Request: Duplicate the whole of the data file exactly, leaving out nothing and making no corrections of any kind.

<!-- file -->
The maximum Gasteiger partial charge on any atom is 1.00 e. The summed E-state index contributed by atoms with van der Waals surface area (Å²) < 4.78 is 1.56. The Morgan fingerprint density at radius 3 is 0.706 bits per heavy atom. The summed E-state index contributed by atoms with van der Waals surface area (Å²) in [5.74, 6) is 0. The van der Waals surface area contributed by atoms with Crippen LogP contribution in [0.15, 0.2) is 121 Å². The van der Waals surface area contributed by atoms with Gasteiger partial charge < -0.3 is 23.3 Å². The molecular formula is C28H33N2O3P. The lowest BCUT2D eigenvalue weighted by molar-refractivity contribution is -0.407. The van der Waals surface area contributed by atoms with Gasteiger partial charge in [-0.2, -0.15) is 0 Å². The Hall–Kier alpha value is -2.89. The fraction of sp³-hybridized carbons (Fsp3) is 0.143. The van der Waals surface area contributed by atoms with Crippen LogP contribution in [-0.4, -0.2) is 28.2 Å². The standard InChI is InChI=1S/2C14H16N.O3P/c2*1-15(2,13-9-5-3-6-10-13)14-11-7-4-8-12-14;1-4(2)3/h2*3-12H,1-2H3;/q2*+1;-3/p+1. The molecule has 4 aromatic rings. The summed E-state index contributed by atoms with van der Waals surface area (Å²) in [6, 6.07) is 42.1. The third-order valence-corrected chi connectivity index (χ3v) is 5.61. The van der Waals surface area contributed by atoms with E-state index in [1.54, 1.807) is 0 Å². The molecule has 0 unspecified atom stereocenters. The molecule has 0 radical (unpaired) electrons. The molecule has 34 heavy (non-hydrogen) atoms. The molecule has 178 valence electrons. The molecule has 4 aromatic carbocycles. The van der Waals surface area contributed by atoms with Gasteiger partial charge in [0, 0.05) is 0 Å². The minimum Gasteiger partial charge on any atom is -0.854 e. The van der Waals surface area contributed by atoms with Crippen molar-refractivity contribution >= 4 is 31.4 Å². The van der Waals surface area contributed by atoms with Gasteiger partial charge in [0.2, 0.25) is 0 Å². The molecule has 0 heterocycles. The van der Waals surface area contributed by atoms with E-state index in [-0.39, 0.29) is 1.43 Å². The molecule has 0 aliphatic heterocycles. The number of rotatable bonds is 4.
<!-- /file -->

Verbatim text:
The maximum Gasteiger partial charge on any atom is 1.00 e. The summed E-state index contributed by atoms with van der Waals surface area (Å²) < 4.78 is 1.56. The Morgan fingerprint density at radius 3 is 0.706 bits per heavy atom. The summed E-state index contributed by atoms with van der Waals surface area (Å²) in [5.74, 6) is 0. The van der Waals surface area contributed by atoms with Crippen LogP contribution in [0.15, 0.2) is 121 Å². The van der Waals surface area contributed by atoms with Gasteiger partial charge < -0.3 is 23.3 Å². The molecular formula is C28H33N2O3P. The lowest BCUT2D eigenvalue weighted by molar-refractivity contribution is -0.407. The van der Waals surface area contributed by atoms with Gasteiger partial charge in [-0.2, -0.15) is 0 Å². The Hall–Kier alpha value is -2.89. The fraction of sp³-hybridized carbons (Fsp3) is 0.143. The van der Waals surface area contributed by atoms with Crippen LogP contribution in [-0.4, -0.2) is 28.2 Å². The standard InChI is InChI=1S/2C14H16N.O3P/c2*1-15(2,13-9-5-3-6-10-13)14-11-7-4-8-12-14;1-4(2)3/h2*3-12H,1-2H3;/q2*+1;-3/p+1. The molecule has 4 aromatic rings. The summed E-state index contributed by atoms with van der Waals surface area (Å²) in [6, 6.07) is 42.1. The third-order valence-corrected chi connectivity index (χ3v) is 5.61. The van der Waals surface area contributed by atoms with E-state index in [1.54, 1.807) is 0 Å². The molecule has 0 unspecified atom stereocenters. The molecule has 0 radical (unpaired) electrons. The molecule has 34 heavy (non-hydrogen) atoms. The molecule has 178 valence electrons. The molecule has 4 aromatic carbocycles. The van der Waals surface area contributed by atoms with Gasteiger partial charge in [0, 0.05) is 0 Å². The minimum Gasteiger partial charge on any atom is -0.854 e. The van der Waals surface area contributed by atoms with Crippen molar-refractivity contribution >= 4 is 31.4 Å². The van der Waals surface area contributed by atoms with Gasteiger partial charge in [0.2, 0.25) is 0 Å². The molecule has 0 heterocycles. The van der Waals surface area contributed by atoms with E-state index in [-0.39, 0.29) is 1.43 Å². The molecule has 0 aliphatic heterocycles. The number of rotatable bonds is 4.